Yet Ilinov did not join the rapidly growing Navalny movement, instead choosing to work with the prominent youth activist group Vesna and then the St. Petersburg youth wing of the liberal opposition party Yabloko. He soon realized that Russia's power vertical allows for almost no change at the grassroots level.

“I had burnout from engaging in politics without getting anything in return, seeing no results, no changes. I was disappointed…so I left [the party]," said Ilinov.

					A Komi hunter in traditional costume.					 					Ele-chudinovsk (CC BY-SA 4.0)
A Komi hunter in traditional costume. Ele-chudinovsk (CC BY-SA 4.0)

In September 2018, he created a page on the popular Russian social media network VKontakte titled Komi Daily. 

"I wanted to read a media that writes about Komi culture — especially modern Komi culture — and the Komi language. But since there was no such media outlet and it was unlikely that one would ever be created, I decided to create it myself,” he recalled. 

"The main audience I wanted to reach was people like me, those with Russian-speaking families who initially lacked Komi identity,” he said. 

What started as Ilinov’s personal blog soon became a fledgling media outlet, gaining thousands of followers on VKontakte, expanding to other social media platforms and eventually launching a website.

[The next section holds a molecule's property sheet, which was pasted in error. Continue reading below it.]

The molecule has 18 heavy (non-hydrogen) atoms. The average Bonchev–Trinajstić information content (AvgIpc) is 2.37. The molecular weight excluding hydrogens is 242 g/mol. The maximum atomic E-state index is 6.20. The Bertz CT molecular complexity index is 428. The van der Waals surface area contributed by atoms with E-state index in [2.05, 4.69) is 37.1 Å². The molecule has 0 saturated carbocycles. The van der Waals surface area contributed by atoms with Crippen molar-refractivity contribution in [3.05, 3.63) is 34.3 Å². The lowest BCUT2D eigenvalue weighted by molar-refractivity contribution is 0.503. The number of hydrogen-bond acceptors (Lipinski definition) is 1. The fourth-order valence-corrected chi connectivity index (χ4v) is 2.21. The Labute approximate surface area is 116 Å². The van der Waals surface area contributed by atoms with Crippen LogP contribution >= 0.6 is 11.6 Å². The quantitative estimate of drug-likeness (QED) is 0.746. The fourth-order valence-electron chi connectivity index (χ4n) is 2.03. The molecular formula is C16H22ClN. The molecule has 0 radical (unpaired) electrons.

But the most dramatic change for Komi Daily, which describes itself as “decolonial media about Komi culture and identity,” came with Russia’s full-scale invasion of Ukraine. In addition to sparking a severe crackdown on dissent and independent media, the invasion triggered widespread interest in Russian colonialism and the country’s non-Slavic Indigenous communities. 

Ilinov said he sees “decoloniality” as adhering to a set of “mostly left-leaning views” built from the principle of “nothing about us without us.” 

“If we're talking about Komi Daily, then [decoloniality means that] someone connected to Komi participates directly in creating the article rather than just being a voice featured in it,” he said.

After the invasion, Ilinov was joined by a group of equally enthusiastic volunteer journalists from Komi to expand Komi Daily’s coverage, but the outlet lost a significant chunk of its audience over its staunchly anti-war position. And in October 2023, Russian authorities blocked its page on VKontakte.

“A few of those who subscribed [since the start of the war] are connected to Komi,” Ilinov explained. “Our audience now are people from other republics, those interested in Komi and different Russian regions and ethnic groups, or people interested in diversity in general.” 

Although Komi Daily lost readers after it voiced its political stance, Ilinov said he firmly believes that trying to produce “objective” or “apolitical” journalism in a climate of political repressions and war is no different from echoing Russian propaganda. 

“There's inherently some activism in what I do because, otherwise, it would be unclear what we stand for, what values we promote, and whose side we are on,” he explained. 

“It is impossible to be just a journalist and not an activist in modern Russia.”